The Hunt

Mads Mikkelsen plays a former school teacher who has been forced to start over having overcome a tough divorce and the loss of his job. Just as things are starting to go his way, his life is shattered when an untruthful remark throws his small community into a collective state of hysteria. Playing exclusively at Harkins Camelview 5. (R – 115 minutes)

“The Hunt” is the kind of movie that will make you vehemently angry. However, unlike most motion pictures that do so, writer/director Thomas Vinterberg’s new drama does not make it very easy for its viewers to find someone at whom they can aim that anger. The only thing that is absolutely certain is that we are all just one little white lie away from eternal and universal condemnation – which may be the scariest concept that each of us will ever have to swallow. Destined to provoke compelling conversations born from elevated emotions, this may be the year’s best foreign-language film. (Breakthrough!)

The Look of Love

Steve Coogan plays adult magazine publisher and entrepreneur Paul Raymond who, as a modern-day King Midas, became one of the richest men in Britain at the cost of losing those closest to him. Anna Friel and Imogen Poots also star. Playing exclusively at Harkins Shea 14. (NR – 105 minutes)

“The Look of Love” is the kind of movie that truly transports viewers to a previous point in time – in this case, the 1960s – with an amazing amount of authenticity. That is to say that director Michael Winterbottom’s new biopic is the closest thing to a time machine that we will likely ever see. However, in spite of not only that but also the purity in the performances of its three stars, the film fails to fully impress as it glosses over the life of its subject rather than thoroughly probing into only the pertinent parts and unearthing some significant insight. (Thumbs Down!)

Terms & Conditions May Apply

Filmmaker Cullen Hoback exposes what corporations and governments learn about people through Internet and cell phone usage and what can be done about it – if anything. Playing exclusively at Harkins Valley Art. (NR – 79 minutes)

Although filmmaker Cullen Hoback could have presented the information contained in “Terms & Conditions May Apply” with a little more pizazz, there is no denying that his new documentary is a dynamic and eye-opening experience. If viewed as part of a double-feature with the excellent ensemble drama “Disconnect” released earlier this year, some may very well be scared straight into Amish-hood. The rest of us, though, will take the more logical approach of actually reading the fine print for the first time in our lives and taking a firm stand against those who see privacy as more of a luxury than a civil liberty. (Thumbs Up!)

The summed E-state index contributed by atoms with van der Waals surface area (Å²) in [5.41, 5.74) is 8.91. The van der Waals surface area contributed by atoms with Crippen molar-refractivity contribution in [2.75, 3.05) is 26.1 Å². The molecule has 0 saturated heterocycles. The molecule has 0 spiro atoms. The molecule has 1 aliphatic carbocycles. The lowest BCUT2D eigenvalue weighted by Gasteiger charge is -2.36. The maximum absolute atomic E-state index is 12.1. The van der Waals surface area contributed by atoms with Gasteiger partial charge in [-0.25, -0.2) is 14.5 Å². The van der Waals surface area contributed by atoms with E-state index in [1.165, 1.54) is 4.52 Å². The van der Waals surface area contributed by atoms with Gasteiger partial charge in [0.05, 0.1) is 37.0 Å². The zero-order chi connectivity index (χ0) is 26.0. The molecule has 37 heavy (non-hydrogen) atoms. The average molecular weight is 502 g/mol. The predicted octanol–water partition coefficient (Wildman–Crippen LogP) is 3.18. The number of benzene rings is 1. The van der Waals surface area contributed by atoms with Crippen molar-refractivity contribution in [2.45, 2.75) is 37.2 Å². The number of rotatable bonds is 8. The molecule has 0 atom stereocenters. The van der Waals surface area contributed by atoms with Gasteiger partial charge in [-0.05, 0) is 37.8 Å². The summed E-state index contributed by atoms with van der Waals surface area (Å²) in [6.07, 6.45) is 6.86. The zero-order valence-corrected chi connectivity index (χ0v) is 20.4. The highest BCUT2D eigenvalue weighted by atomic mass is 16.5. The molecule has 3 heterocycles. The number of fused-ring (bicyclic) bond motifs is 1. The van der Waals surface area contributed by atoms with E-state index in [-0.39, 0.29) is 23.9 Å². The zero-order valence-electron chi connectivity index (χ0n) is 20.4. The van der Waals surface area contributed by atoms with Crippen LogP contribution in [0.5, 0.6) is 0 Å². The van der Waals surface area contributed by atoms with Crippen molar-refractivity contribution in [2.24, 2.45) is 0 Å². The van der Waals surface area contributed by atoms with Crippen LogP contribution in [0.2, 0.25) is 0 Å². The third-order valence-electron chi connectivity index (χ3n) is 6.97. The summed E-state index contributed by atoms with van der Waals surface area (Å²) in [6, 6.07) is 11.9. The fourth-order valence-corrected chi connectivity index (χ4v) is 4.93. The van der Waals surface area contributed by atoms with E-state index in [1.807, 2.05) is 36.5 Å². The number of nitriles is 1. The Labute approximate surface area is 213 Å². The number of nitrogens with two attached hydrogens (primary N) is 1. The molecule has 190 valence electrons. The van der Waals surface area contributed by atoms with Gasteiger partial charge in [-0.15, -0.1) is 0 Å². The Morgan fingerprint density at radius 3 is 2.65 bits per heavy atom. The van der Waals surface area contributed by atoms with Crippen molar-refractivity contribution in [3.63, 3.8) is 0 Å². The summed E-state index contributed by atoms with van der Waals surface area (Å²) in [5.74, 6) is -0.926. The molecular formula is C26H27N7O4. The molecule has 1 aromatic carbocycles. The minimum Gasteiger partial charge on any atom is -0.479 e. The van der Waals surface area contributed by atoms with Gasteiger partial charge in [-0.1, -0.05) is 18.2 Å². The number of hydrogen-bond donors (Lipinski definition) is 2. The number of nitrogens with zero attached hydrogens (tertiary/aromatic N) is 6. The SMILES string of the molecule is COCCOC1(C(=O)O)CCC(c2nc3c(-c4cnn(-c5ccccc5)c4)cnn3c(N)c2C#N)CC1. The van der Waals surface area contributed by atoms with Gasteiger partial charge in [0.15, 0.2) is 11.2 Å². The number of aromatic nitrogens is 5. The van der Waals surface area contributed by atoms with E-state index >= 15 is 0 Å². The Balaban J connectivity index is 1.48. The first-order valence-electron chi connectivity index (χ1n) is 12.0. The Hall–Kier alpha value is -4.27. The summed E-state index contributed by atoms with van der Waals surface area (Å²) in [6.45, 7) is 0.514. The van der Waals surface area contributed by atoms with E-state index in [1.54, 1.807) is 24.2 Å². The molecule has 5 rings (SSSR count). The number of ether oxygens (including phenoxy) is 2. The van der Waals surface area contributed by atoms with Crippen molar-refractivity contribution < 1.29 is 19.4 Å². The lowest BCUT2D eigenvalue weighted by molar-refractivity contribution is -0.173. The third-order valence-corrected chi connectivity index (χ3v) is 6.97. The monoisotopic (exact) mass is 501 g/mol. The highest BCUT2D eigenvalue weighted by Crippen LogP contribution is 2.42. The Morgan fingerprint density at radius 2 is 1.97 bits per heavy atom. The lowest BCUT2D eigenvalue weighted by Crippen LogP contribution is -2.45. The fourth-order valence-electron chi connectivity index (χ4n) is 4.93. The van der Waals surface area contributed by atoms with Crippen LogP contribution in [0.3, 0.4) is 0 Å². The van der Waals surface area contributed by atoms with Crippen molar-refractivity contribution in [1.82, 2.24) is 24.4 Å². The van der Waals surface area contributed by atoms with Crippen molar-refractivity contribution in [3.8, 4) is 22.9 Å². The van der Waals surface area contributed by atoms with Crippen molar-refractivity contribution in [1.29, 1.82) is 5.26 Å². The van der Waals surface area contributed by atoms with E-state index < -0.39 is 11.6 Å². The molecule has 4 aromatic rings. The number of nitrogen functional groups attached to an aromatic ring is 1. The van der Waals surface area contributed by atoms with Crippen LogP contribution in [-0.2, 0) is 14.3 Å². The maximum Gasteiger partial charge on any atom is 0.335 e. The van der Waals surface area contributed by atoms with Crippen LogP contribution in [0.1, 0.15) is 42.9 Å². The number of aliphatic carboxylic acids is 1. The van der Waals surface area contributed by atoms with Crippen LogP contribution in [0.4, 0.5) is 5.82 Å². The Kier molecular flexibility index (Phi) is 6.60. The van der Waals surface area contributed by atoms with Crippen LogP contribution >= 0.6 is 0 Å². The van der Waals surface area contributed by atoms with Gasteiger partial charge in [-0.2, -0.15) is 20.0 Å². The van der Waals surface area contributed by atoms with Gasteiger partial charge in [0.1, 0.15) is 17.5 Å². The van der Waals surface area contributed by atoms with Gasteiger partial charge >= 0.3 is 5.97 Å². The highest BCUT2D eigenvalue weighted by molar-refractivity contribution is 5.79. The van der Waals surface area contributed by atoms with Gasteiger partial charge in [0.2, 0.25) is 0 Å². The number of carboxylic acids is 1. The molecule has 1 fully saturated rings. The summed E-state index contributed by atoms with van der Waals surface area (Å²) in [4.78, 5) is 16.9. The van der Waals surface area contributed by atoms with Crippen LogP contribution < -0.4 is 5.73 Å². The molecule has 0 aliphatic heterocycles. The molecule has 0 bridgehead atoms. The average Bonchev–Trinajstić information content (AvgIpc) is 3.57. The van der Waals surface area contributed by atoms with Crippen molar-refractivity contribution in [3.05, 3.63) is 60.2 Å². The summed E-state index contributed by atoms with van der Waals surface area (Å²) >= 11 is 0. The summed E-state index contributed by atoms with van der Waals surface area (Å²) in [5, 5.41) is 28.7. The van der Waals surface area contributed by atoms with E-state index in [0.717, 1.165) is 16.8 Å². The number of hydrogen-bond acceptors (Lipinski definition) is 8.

The Wolverine

Hugh Jackman reprises his role as Wolverine, who makes a voyage to modern-day Japan where he encounters an enemy from his past that will impact on his future. Famke Janssen also reprises her role as Jean Grey. (PG-13 – 126 minutes)

The bad news is that “The Wolverine” is the weakest “X-Men” movie to date. The good news is that it is still the best superhero movie of the summer. And although anyone who has seen the transitory “Iron Man 3” and the spiritless “Man of Steel” can attest how such a statement is not exactly saying all that much, the new actioner is at least unique in its approach, coming off as a contemplative study of a broken warrior. That along with a gripping bullet-train sequence and star Hugh Jackman’s innate charisma as this character make it so that this “X” still marks the spot for engaging entertainment. (Thumbs Up!)

Joseph J. Airdo

Joseph J. Airdo is a film critic, producer and on-air personality for Breakthrough Entertainment, a talk radio show airing 10-11 a.m. Saturdays on KPHX 1480 AM and BreakRadioShow.com that shines a spotlight on the practical perspectives of the topics and themes explored in movies. He has a pet duck named Frozen who is as opinionated about movies as he is. E-mail him at joseph.airdo@gmail.com.